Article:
My Poems

“Book Review: Footnote, by Trish Hopkinson” – by Janeen Pergrin Rastall via Connotation Press

I’m so grateful and utterly blown away by this in depth and thoughtful review of my chapbook Footnote by Janeen Pergrin Rastall published by Connotation Press this week.

Rastall’s careful reading and insight captured so much of what I was after in this collection of poems. Her familiarity with the work of the writers and artists who inspired these poems was not only on point, but touching in so many ways. I couldn’t be more honored by the time she spent with my work and in writing this review! Here’s a specific excerpt, where she successfully threads together some of the most important themes:

“Writing is key to the survival of Hopkinson’s women. The chapbook can be seen as a response to Laura Hamblin’s question in The Eyes of a Flounder: “Where do you live?” Throughout Footnote, Hopkinson answers Hamblin that she lives “in a room made of poetry.” In this room, as in the book, she gathers the artists she loves and examines their work from a feminist perspective. There is joy, self-exploration, and a sense of affirmation. Where Hamblin despairs, Hopkinson replies with a hope born through writing. Artistic expression can battle isolation and break through societal barriers. Hopkinson tells Hamblin and readers that in the darkness there are only the ifs of endless possibilities. In “Whimper,” she declares, ” I turned thirty & left god roadside to hitchhike his way home.” The journey of self-discovery is over. She ends the book with a delightful response to Ginsburg’s “Footnote to Howl”, in a joyous celebration of the all the daily details of a writing woman’s life. She counts her crow’s feet, picks her own grapes, her own shower curtain and husband. Like this chapbook, life is uniquely holy and good.”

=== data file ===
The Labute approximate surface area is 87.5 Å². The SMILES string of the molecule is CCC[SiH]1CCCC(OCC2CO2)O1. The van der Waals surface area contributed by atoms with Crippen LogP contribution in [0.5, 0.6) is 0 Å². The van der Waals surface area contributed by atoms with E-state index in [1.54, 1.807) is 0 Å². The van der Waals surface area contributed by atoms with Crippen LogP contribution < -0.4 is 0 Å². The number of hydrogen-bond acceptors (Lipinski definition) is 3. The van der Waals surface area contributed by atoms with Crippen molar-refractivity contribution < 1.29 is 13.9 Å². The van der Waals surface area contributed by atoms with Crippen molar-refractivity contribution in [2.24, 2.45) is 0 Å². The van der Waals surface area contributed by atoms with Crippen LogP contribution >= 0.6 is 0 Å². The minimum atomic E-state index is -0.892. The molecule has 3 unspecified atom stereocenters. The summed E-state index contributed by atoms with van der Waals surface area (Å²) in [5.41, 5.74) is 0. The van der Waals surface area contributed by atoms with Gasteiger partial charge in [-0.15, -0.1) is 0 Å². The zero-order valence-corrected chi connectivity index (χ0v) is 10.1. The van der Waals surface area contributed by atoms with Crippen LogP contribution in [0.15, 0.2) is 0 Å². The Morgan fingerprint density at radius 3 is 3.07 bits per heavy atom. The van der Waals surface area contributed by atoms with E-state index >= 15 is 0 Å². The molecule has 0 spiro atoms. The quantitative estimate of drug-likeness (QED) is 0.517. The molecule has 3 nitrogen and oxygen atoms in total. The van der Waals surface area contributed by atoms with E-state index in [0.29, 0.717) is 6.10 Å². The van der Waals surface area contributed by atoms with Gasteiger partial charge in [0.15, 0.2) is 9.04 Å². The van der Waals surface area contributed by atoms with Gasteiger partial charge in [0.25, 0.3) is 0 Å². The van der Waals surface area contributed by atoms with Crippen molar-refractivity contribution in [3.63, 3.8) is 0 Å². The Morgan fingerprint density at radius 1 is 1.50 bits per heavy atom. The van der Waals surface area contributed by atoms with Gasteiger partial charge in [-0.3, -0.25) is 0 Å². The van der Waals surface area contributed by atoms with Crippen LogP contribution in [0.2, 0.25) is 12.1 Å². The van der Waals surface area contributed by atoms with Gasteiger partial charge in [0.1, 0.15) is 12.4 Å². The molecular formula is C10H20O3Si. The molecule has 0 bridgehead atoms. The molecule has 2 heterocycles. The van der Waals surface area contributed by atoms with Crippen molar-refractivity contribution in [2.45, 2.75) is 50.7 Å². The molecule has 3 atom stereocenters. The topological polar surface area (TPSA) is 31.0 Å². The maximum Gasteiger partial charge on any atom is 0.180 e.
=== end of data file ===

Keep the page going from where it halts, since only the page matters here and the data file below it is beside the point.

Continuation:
Read the complete review here.

I love her interpretation of the book in the first paragraph, which so aptly describes my approach to the collection, “Reading this book is like entering a salon of her favorite poets, filmmakers, and songwriters. Readers are invited to join her discussions with Rumi, Ginsburg, Dickinson, Janice Joplin, David Lynch, and more.”

Connotation Press: An Online Artifact is always open for no fee submissions and exists to publish and promote the finest art and artists available, and to provide a place for a wide variety of art to flourish. From the printed to the spoken word, from the auditory to the visual arts, from the tactile to the cerebral our primary purpose is to provide the best possible showcase venue for the arts and artists that we publish, and to do everything in our power to attract and keep the largest audience possible to experience them. For too long the arts have been segregated: poetry magazines, fiction magazines, photography magazines, and while we respect these single-focus outlets, we believe there should be a place where all art can coexist. Connotation Press: An Online Artifact is that place.

Follow them on Facebook or Twitter to make sure you don’t miss future issues and submissions calls.

I still have some copies available to sign and send if you’d like your own. You can purchase signed copies and/or a free poetry critique or donation to one of several charities in my store.


Janeen Pergrin Rastall is the author of In the Yellowed House (dancing girl press, 2014) and Objects May Appear Closer (Celery City Chapbooks, 2015). She is a co-author of True Companions (Gordon Publications, 2017) and Heart Radicals (About Editions, 2018). She has been nominated multiple times for the Pushcart Prize and the Best of the Net Award.


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